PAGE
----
• For each hour of time difference allow one day of adjustment. For example: 3 hrs Difference = 3 days adjustment, 1 hour each day.
  • Try to give your child plenty of natural light during the new day and make sure the new night bedroom is dark. This avoids confusion over the new night and day pattern.
  • Establish the same routine pattern that the child is already familiar with as soon as possible, working it into the new time zone.
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What to look for in a Nanny

Does she share the same views on childcare as you?

Sit down at the beginning of the employment and discuss everything, from smoking to boyfriends, making sure you are both clear about each others expectations.

Do your children get along with her – is the atmosphere around her happy, does she play naturally with the children.

Do you get along with her? Can you talk to her as an employer? Establish a good rapport. Before employing anyone spend a minimum of two days with them and the children. It’s really important that your children see that the person you are employing is trusted and liked by you.

After Qualifications, Experience and Reference Checks are all ok, go with your gut instinct. You should feel that you are forming a relationship based on trust, built on the foundations of references, recommendations, qualifications & experience.

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Top Tips for Raising Happy Healthy and Contented Children

If you are to raise happy healthy contented & self-confident children you have to put in time and energy yourself. If you try to stick to these simple rules and tips and you won’t go far wrong!

1. Laugh! You may find this silly but laughter and fun are great ways of alleviating stress, which children do suffer from more so in the winter months… wondering how to? Tickles & nose painting are to great places to get started!
2. Exercise. Do it with your children, this means taking part in their adventures at the park, that’s right no more book reading on the park bench!
3. Relax – together. When you are winding down it is important to spend this time together. Winding down is also important for a good nights sleep. If you child struggles to slow down, do it with them – read a book, watch the clouds or just watch the world go by.
4. Be Flexible. Think back to your childhood and how annoying it was to HAVE to do things. Yes it is good to have a routine, but please make it flexible! We all hate rushing around to get things done. Try not to do this, instead break free from the routine and make together time.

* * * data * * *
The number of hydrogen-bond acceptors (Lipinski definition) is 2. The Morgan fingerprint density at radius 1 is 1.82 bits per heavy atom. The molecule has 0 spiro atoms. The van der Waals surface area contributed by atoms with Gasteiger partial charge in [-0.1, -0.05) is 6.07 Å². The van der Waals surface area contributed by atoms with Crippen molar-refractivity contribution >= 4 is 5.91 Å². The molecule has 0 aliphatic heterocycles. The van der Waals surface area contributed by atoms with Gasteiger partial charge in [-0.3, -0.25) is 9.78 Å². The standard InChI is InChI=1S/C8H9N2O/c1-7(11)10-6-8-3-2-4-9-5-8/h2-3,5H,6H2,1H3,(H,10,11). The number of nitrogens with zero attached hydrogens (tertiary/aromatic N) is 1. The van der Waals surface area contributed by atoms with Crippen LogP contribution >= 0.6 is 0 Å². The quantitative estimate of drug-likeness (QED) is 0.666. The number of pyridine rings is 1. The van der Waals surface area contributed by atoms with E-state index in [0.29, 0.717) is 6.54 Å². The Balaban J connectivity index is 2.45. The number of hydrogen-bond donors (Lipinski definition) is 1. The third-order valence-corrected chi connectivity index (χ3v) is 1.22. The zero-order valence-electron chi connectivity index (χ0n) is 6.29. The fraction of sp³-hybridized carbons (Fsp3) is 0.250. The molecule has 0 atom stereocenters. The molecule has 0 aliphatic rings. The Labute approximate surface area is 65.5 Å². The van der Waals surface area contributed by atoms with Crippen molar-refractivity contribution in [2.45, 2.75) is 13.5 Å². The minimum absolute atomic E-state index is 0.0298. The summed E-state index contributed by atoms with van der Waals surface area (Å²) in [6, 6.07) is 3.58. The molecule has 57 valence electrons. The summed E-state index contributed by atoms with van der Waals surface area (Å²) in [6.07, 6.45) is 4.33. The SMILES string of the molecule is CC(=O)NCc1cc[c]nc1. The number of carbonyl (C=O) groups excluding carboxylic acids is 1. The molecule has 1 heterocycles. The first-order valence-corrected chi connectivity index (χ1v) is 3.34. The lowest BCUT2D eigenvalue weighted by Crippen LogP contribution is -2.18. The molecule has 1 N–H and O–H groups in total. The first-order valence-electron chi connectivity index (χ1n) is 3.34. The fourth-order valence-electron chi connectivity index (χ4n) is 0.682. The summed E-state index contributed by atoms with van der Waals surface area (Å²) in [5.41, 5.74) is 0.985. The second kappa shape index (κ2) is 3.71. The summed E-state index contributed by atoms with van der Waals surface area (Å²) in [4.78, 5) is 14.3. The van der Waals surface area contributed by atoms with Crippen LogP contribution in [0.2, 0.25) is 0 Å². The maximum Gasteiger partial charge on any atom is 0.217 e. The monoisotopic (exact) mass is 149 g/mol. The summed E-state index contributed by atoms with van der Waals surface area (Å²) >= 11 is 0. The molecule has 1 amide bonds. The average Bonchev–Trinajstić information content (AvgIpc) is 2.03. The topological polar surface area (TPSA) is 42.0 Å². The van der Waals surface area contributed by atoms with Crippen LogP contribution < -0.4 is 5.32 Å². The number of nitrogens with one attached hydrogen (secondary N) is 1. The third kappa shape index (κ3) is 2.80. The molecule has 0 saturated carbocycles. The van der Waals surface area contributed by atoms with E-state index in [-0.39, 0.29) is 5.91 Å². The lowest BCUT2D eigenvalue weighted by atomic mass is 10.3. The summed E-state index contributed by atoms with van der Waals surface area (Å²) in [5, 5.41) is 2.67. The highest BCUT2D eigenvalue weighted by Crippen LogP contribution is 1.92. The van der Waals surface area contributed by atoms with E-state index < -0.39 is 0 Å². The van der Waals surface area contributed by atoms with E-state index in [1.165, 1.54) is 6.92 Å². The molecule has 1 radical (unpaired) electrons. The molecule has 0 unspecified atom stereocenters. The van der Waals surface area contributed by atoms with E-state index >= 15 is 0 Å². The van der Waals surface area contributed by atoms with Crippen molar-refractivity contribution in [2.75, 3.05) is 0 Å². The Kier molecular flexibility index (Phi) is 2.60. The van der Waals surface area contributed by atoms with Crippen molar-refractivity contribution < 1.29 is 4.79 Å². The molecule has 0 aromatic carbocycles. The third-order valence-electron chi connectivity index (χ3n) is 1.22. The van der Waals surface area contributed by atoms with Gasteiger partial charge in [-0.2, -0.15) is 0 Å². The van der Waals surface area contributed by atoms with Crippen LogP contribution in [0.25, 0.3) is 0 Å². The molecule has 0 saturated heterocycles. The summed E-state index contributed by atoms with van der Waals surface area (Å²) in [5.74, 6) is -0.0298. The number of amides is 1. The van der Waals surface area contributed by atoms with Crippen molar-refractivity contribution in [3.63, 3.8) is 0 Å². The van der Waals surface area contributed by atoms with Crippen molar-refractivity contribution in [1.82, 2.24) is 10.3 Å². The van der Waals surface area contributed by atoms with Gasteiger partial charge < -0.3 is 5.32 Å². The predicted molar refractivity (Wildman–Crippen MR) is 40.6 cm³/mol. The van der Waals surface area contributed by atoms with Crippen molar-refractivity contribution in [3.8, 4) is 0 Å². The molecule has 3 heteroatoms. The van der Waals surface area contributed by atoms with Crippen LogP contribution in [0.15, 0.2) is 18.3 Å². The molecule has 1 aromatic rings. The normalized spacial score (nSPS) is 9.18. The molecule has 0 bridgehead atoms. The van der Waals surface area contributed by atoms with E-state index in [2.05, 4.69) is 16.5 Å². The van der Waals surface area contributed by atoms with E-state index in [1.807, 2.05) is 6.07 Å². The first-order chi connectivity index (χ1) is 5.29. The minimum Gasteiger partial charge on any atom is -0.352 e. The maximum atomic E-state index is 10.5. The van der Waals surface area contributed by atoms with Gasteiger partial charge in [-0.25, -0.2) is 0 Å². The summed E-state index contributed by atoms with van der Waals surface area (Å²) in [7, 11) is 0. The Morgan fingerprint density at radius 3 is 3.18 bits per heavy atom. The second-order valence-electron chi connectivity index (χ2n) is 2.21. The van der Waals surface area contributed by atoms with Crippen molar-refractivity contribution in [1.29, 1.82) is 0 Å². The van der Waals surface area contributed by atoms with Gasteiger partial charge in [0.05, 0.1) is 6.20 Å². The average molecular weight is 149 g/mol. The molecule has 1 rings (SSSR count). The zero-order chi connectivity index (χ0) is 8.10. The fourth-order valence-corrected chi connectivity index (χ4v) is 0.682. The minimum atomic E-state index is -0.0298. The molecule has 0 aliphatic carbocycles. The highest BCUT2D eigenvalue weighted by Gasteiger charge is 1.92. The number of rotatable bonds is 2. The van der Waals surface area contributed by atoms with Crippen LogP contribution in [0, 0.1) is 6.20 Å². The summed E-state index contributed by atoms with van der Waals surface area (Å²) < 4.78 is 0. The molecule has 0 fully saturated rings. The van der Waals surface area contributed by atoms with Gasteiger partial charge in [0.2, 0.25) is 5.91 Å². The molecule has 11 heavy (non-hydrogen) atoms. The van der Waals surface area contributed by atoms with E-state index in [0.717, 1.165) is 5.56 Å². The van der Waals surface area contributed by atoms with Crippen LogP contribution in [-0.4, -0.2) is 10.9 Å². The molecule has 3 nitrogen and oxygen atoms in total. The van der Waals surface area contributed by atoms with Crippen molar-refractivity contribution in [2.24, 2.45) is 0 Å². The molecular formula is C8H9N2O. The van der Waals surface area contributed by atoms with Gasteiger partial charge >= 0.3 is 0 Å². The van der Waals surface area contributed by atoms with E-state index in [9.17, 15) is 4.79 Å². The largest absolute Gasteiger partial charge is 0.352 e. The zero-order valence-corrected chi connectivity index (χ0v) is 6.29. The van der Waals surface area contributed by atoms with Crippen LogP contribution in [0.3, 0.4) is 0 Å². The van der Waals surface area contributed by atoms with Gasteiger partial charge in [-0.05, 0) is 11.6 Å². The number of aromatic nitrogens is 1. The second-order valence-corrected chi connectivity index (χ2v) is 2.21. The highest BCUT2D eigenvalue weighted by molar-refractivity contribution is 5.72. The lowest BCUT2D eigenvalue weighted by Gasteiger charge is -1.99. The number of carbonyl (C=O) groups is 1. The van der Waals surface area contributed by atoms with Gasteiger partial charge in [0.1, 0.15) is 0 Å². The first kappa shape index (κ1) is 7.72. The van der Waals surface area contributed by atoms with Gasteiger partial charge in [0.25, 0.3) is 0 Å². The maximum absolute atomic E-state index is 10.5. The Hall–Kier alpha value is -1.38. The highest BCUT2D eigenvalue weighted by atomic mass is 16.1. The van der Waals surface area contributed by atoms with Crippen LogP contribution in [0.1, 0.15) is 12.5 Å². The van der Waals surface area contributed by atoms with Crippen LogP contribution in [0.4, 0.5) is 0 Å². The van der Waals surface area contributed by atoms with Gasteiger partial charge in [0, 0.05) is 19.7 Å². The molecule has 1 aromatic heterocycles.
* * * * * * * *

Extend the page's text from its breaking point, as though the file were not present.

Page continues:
5. Listen. Listen to your children. STOP what you are doing and give your attention to them and then they will stop craving your attention for all the wrong reasons. Look you child in the eye and give them a response to their questions that provokes a conversation.
6. Independence over frustration. Allow your child to DO everything that they can (within reason and not compromising their safety). This will prevent those embarrassing moments of frustration.
7. Expectations. Don’t expect too much of your child. Children are like sponges, absorbing lots of information about their world. They are always learning. Be patient and try to understand that their mistakes and accidents are all part of this process. Never make your child feel like a failure, as then they will stop trying to learn at all.
8. Express Yourself. Allow your child plenty of opportunities to express themselves. Painting, Playdough, Plastacine, Free drawing, junk modelling, imaginative play, dancing to all different styles of music. Let your child INDULGE for as long as possible.
9. PRAISE. Never underestimate the value of positive praise. Whenever and wherever DO IT! Make sure you are always specific and glamorous with the praise given to prevent the child from becoming used to hearing a plain ‘well done’.
10. Healthy Eating Top Tips – this is more tricky…..Sitting the whole family down for a meal together can be a challenge. Recent research shows that families who dine together have stronger family bonds. Here are a few top tips for gathering around the table:

Turn off the TV. It may take a little while, but conversation will occur!
Ask the children to help lay the table. Bring the plates and cutlery to the table and let them sort it out into places.
Bring all the food to the table at once. Serve from dishes and platters to the plates.
Try not to get up for refills. Place jugs of water / milk / juice on the table. Try to refill glasses and plates at your seats.
Encourage the children to make their own placemats. These can be favourite magazine cuttings or a self portrait! Take the finished designs to your local stationers and laminate for easy cleaning.
Older children can learn simple napkin origami.
To make life easier when cooking homemade food, double the quantity and freeze half. The convenience of a pre-made meal allows for more quality time, and the family will still enjoy home cooked food.

Top lunch box tip: Help your child look forward to opening their lunch box with a special surprise……. A fresh flower, a placemat, a funny napkin or even a ‘love you’ or ‘joke’ note can help make the box extra special.